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Respecting Atlantis as the shuttle faces retirement
BY JUSTIN RAY
Posted: May 11, 2010
Whether it was launching satellites to orbit our planet and even other worlds, breathing new life into humanity's telescope, fostering international relationships or building a laboratory in the sky, the space shuttle Atlantis has been a workhorse for mankind over the past 25 years.
"If this does turn out to be the last flight of Atlantis, this is the kind of thing that will hit all of us after we're done with the mission and we realize what part of history we may have played," said mission commander Ken Ham.
Atlantis has spent 282 days in space, circled the globe in 4,462 orbits and traveled 115 million miles during 31 flights that featured 185 different astronauts.
Jerry Ross, a seven-time shuttle astronaut, flew a remarkable five missions aboard the Atlantis during his long career. He hopes NASA will arrange one more flight for his self-described favorite orbiter, which would launch next year and be dubbed STS-135. Yet the veteran doesn't advocate an endless extension of the shuttle program.
"I think we all have mixed feelings with respect to the termination of the program. I'm kind of hoping we'll find a way to fly 135 and Atlantis will get one last hurrah, but it's not certain.
"I personally feel that it is the proper thing to do, to stop the shuttle program. I think it's time. I wish we had not had the gap develop between the termination of this program and the start of the next. But all that being said, I am looking forward to seeing it fly. It is a great flying bird."
Atlantis underwent preparations for its inaugural voyage, moving to launch pad 39A for the first time on August 30 and blasting off October 3 on a four-day classified military mission that deployed a pair of Defense Satellite Communications System spacecraft aboard an inertial upper stage booster.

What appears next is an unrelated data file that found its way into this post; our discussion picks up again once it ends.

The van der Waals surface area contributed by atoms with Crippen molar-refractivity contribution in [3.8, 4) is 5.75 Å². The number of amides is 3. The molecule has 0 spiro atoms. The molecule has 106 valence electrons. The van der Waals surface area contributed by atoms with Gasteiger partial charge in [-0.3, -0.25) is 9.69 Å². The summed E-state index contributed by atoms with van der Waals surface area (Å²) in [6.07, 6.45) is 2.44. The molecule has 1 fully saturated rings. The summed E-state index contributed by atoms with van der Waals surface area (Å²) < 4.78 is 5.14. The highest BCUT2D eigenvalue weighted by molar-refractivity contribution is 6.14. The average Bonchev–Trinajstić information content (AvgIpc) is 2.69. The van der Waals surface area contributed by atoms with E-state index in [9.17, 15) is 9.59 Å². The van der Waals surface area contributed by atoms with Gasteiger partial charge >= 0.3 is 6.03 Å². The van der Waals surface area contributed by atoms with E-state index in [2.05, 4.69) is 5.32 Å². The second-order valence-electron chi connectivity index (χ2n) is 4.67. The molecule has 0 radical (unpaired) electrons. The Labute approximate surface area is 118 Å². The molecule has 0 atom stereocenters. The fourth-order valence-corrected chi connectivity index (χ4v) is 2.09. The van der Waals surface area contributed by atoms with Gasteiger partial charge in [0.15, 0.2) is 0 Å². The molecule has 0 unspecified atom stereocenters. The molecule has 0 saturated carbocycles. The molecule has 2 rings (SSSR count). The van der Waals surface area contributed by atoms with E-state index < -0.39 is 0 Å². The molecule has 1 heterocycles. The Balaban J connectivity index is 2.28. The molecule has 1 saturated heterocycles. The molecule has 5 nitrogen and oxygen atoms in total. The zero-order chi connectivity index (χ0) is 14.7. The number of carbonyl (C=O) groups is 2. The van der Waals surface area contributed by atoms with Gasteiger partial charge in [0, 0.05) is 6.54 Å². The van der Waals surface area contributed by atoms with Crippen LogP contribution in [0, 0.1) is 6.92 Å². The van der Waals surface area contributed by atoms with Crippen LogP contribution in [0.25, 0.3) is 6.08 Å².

Less than two months later, Atlantis returned to space to launch three commercial satellites on the flight that was Ross' first.
Several hush-hush missions for the Defense Department used Atlantis to haul a Lacrosse radar-imaging satellite into orbit in 1988, a stealthy bird and another top-secret payload on two 1990 launches and an early warning missile-detection spacecraft in 1991.
Memorable scientific probes for interplanetary adventures -- the Magellan radar mapper to Venus and Galileo to tour the king of planets, Jupiter -- were launched in 1989. And the Compton Gamma Ray Observatory was put into orbit around Earth in 1991 to unravel mysteries of the Universe's most extreme and powerful objects.
The new era of cooperative spaceflight between the United States and Russia saw Atlantis at the forefront, flying seven trips to dock with the orbiting space station Mir for the delivery of goods and the exchange of American astronauts staying there for scientific tours-of-duty.
And Atlantis made the final service call to the Hubble Space Telescope last year, accomplishing a dramatic five-spacewalk mission that overhauled the iconic observatory with new scientific instruments and internal gear to bring about another revolution in discovery.
The upcoming 32nd flight of the orbiter will carry Russia's Rassvet to the International Space Station, a dual-purpose module to serve as a docking port and room for science at the complex.
"This is a very exciting mission," shuttle program manager John Shannon says. "Twelve days, three EVAs, tons of robotics, we're putting on spares that will make us feel good about the long-term sustainability of ISS, we're replacing batteries that have been up there for a while, docking a Russian-built ISS module. This flight has a little bit of everything."
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